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What is the SC’s public interest immunity claim procedure?

  • Published
    11th Apr, 2023

In the recent MediaOne judgment, the Supreme Court has devised a ‘procedure to balance the principles of justice’ with non-disclosure of information on grounds of national security.

  • MediaOne TV, a channel of Madhyamam Broadcasting Limited, is owned by Jamaat-e-Islami Hind, which makes it one of the few Indian news channels whose ownership lies with an Islamic organization.
  • MediaOne TV first received its license from the Ministry of Information and Broadcasting (I&B Ministry) in 2011 and was launched in 2013.
  • In January this year, the I&B Ministry refused to renew the Kerala-based TV channel’s transmission license and issued an order asking the company to halt its operations.
  • The I&B Ministry claimed that this was because the Ministry of Home Affairs (MHA) had denied security clearance to the channel.
  • In its communication to MediaOne TV, the I&B Ministry cited considerations of ‘national security’ and public order in its refusal to renew the channel’s license.
About the case:
  • The Supreme Court has set aside the Central government’s order imposing a broadcast ban on the Malayalam news channel MediaOne.
  • The top court has also rejected the judgment of the Kerala High Court that had upheld the I&B Ministry’s order.
  • In making its decision, the High Court had relied on material disclosed solely to it by the Home Ministry in a ‘sealed cover’.

Sealed cover jurisprudence is the practice followed by the Supreme Court and High Court of seeking and accepting information from government agencies in sealed envelopes that can only be perused by the judges.

  • The SC, which has repeatedly expressed unhappiness with so-called “sealed cover jurisprudence” and against it has also devised a procedure for “public interest immunity claim” as a less restrictive alternative to sealed covers for deciding claims involving state secrets.
  • According to the SC, the validity of a claim involving national security considerations must be based on the test of :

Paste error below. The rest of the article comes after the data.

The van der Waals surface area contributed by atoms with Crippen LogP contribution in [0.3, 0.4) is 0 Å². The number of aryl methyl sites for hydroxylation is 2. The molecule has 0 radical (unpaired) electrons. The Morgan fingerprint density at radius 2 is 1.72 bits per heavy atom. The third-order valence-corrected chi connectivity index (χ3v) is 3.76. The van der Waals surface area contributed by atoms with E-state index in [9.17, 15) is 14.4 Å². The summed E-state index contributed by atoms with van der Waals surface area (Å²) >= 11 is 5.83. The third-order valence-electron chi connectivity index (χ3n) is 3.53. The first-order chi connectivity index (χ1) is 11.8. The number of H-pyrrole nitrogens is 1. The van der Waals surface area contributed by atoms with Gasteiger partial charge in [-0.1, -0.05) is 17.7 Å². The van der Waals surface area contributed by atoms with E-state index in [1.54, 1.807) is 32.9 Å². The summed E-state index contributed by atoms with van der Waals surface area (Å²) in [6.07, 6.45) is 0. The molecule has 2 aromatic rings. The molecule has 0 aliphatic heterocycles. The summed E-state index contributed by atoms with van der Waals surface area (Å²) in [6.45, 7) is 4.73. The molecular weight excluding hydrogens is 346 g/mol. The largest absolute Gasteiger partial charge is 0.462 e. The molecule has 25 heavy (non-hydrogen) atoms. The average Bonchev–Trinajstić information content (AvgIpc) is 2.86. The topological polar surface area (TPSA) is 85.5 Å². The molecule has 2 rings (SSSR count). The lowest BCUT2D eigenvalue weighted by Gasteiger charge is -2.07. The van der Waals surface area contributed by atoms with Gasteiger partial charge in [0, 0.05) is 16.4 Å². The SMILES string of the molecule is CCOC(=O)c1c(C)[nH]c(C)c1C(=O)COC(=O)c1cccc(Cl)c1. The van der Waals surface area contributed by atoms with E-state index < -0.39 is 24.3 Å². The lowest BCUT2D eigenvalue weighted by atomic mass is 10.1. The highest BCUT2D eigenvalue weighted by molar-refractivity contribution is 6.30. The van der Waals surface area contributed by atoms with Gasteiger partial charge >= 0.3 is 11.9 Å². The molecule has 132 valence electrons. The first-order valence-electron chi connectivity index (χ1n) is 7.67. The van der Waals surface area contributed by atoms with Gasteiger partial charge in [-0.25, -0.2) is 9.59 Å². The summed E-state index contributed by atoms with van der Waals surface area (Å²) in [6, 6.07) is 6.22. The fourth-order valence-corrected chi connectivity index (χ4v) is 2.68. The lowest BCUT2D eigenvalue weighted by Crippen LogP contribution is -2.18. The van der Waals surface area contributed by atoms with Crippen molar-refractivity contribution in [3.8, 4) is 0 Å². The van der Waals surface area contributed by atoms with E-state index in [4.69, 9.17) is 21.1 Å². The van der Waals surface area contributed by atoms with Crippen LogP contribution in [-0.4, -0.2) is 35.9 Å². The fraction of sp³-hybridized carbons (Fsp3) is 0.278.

• Whether there is material to conclude that the non-disclosure of information is in the interest of national security; and
  • Whether a reasonable prudent person would draw the same inference from the material on record.
  • However, in the MediaOne case, even if one assumes that the non-disclosure was in the interests of confidentiality and national security, the means adopted by the government did not satisfy the proportionality standard.

The Public interest immunity claims:

  • The court has mentioned that it assesses the validity of public interest immunity claims, which address the same harms as the sealed cover procedure, based on the “structured proportionality” standard.
  • This is essentially a “standard of review” used by courts in public interest immunity claims — and “the lack of such a standard in sealed cover proceedings to protect procedural safeguards indicates that public interest immunity claims constitute less restrictive means”.

Constitutional backing:

  • Public interest immunity claims secure/support Article 145 of the Constitution, which warrants that all judgments of SC to be delivered in open court.
  • Article 145(4) lays down that “No judgment shall be delivered by the Supreme Court save in open Court, and no report shall be made under article 143 save in accordance with an opinion also delivered in open Court”.
Significance of the step:
  • To safeguard the “claimant against a potential injury to procedural guarantees in public interest immunity proceeding”, the court reiterated its power to appoint amicus curiae.

The amicus curiae will be allowed to interact with the applicant and their lawyer before the proceedings to ascertain their case, and enable them to make effective submissions on the necessity of disclosure.

  • The appointment of amicus curiae will balance concerns of confidentiality with the need to preserve public confidence in the objectivity of the justice delivery process.

Supreme Court’s argument against sealed cover jurisprudence:

  • The court added that while public interest immunity claims also impact the principles of natural justice, sealed cover proceedings go a step ahead and infringe on the principles of natural justice as well as the principles of open justice.
  • Alternatively, the court suggested that confidential portions of the document could be redacted, and a summary of the document’s contents could be provided to fairly exclude materials after a successful public interest immunity claim.
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